“If the descriptions in the official policy document are well fleshed out, the policy could have a real effect,” Liang said.
In response to this query, a government official from Liaoning Development and Reform Commission conceded that the new incentive plan was a framework that required different government departments to coordinate in setting out detailed policies in the long term.
In Song Limin’s opinion, Liaoning Province’s recent plan indicates the government has finally dropped the mindset that they need birth restrictions, so the next step is to turn the plan into practical measures and then implement them.
Liang Qidong insisted the way to encourage an increase in births is to completely abandon the nation’s birth control policies, allowing the public real freedom to choose how many children to have. “I believe, within five years, the policy will be completely relaxed,” Liang said.
Some experts predict that as the fertility rate continues to dwindle, more provinces will follow Liaoning and enact incentive measures. A common conclusion has been that a smaller population will directly threaten economic growth as well as the provision of pensions, healthcare and social services.
Before Liaoning announced incentive policies in July, a number of local governments at the city level had rolled out their own measures.
Tianjin municipal government implemented an additional 30 days of maternity leave for families with a second child; Xiantao city in Hubei Province started to provide free basic maternity care services in addition to an extra 1,200 yuan (US$174.4) bonus. Shihezi, a city in the Xinjiang Uyghur Autonomous Region went even further to encourage the second-child policy. In June, it implemented five new policies which improve the length of and bonuses for maternity leave for a second child, as well as offering breastfeeding leave (which allows mothers to return home during the work day to feed their children) of three months up to one year. Before these, Shihezi had already provided tangible financial support for families with a second child, such as subsidies for childbirth and childcare until the age of three.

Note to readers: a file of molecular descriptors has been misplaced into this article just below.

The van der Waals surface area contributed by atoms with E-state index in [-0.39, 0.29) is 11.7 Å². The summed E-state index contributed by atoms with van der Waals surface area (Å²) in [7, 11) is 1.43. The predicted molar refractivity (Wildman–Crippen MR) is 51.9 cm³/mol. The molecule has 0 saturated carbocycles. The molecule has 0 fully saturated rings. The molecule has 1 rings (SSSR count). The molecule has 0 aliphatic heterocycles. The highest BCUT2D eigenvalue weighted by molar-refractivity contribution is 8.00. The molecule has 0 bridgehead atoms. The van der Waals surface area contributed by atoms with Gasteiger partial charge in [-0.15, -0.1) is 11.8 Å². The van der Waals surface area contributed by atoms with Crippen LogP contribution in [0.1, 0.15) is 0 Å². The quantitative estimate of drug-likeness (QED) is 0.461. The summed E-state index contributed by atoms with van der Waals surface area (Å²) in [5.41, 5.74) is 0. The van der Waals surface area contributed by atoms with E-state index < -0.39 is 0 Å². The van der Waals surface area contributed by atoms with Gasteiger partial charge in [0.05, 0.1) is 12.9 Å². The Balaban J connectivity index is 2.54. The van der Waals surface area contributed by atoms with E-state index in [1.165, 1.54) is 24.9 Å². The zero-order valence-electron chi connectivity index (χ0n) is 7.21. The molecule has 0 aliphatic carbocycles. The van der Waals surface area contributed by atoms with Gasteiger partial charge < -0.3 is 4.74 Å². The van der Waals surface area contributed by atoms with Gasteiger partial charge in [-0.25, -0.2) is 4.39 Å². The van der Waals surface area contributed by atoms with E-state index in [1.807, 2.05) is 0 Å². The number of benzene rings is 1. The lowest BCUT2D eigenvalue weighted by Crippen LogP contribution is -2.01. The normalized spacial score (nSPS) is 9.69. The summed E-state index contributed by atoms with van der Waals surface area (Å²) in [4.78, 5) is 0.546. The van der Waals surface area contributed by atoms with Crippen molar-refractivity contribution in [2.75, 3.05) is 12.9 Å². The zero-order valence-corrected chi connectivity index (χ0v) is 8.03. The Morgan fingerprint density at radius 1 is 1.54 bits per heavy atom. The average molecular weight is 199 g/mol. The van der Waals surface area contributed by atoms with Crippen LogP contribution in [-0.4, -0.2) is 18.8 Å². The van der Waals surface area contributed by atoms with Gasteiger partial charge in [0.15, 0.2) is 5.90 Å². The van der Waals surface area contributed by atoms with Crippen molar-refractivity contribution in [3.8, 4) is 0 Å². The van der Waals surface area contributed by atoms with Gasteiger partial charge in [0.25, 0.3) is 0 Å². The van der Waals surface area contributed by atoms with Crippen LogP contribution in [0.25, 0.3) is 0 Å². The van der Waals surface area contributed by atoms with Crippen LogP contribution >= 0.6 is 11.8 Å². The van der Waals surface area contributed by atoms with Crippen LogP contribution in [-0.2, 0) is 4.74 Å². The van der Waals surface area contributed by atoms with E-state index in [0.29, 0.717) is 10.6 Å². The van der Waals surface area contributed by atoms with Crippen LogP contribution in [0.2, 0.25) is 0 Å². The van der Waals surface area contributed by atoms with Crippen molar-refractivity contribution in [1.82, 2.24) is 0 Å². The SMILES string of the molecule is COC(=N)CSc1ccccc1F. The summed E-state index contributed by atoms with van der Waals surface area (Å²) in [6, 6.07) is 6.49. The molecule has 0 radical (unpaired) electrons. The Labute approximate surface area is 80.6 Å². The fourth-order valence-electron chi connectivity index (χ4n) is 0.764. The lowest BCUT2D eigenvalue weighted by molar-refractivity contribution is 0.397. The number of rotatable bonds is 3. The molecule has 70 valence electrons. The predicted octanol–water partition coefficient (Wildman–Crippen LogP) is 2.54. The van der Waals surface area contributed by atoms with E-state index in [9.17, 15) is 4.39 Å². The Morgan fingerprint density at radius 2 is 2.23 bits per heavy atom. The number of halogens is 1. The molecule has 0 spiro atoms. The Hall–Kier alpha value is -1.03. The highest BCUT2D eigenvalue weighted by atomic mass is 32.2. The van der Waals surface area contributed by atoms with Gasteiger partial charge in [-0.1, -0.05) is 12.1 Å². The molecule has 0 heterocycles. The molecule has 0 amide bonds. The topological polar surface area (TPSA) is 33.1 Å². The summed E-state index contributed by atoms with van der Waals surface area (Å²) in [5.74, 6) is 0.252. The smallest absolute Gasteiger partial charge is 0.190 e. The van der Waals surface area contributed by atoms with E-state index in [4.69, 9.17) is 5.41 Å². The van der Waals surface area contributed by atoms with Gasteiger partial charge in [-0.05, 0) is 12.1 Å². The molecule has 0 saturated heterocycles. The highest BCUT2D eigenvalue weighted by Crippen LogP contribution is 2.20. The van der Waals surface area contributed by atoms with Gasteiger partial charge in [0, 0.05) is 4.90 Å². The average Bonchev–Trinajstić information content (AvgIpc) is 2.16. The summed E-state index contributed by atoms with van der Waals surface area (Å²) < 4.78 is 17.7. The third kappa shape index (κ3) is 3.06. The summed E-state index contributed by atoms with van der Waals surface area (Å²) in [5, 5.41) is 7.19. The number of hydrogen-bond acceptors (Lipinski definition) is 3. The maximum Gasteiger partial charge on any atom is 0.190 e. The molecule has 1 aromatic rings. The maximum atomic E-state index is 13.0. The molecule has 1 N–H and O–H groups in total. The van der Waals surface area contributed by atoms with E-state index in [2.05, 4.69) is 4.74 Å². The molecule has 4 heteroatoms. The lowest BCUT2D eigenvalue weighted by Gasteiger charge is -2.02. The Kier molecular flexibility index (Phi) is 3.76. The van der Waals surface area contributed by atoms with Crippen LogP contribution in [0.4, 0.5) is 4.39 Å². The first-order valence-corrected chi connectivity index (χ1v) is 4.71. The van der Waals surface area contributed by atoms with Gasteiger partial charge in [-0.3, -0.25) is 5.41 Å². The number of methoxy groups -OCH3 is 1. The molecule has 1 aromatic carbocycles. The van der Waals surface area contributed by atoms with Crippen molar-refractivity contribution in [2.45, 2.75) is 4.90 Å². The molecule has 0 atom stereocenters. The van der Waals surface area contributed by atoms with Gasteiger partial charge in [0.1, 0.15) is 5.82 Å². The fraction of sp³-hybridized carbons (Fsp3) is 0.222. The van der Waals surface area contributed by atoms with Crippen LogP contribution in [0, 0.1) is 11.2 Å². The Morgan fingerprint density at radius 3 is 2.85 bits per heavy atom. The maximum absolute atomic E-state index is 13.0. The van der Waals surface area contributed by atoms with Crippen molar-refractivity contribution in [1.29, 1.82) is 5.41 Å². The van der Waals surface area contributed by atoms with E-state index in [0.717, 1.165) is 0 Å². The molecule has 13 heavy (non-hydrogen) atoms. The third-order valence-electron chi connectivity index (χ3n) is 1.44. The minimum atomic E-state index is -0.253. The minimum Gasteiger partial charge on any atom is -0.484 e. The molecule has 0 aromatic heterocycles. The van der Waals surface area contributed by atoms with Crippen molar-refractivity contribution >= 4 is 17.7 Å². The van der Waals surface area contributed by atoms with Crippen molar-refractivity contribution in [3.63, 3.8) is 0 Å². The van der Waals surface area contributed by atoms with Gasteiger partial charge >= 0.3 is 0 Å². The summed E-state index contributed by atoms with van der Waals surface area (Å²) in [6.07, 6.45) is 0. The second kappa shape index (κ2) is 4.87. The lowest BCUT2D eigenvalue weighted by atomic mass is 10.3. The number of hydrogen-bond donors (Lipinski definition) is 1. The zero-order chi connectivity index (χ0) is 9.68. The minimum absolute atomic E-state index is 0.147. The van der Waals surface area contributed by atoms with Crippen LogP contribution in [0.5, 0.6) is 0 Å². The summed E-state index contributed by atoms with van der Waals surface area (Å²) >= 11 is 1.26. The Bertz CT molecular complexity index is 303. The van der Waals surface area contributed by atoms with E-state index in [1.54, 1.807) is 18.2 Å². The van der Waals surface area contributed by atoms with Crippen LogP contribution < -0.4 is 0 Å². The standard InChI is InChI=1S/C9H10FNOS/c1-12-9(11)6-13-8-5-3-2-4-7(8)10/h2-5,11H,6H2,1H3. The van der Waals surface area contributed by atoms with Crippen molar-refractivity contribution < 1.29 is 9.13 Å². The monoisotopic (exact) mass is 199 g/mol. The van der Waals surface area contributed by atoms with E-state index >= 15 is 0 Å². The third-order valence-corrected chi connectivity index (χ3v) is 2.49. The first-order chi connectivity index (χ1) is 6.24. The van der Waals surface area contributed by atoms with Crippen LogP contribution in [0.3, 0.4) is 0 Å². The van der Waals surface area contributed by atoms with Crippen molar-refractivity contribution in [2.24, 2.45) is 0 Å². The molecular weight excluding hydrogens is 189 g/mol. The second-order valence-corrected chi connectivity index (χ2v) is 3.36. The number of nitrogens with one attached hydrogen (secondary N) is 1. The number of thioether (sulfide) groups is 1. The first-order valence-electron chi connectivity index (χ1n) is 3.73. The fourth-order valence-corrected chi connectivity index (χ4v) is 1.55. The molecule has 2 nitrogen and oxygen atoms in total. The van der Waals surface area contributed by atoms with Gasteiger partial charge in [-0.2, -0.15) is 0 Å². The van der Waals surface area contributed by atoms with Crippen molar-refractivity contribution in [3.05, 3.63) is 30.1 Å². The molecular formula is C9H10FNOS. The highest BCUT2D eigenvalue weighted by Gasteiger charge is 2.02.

According to a local government official from Shihezi Population and Family Planning Commission, local families in Shihezi can access free services and special care before and after baby delivery up until children reach primary school age. “These policies are to release those parents’ burden in having a second child,” the official told local media in Xinjiang.
At present, the National Health Commission has organized an expert team to study the implementation of incentive policies to stimulate the fertility rate and to evaluate their effectiveness. NewsChina understands that the research is scheduled to conclude by the end of this year.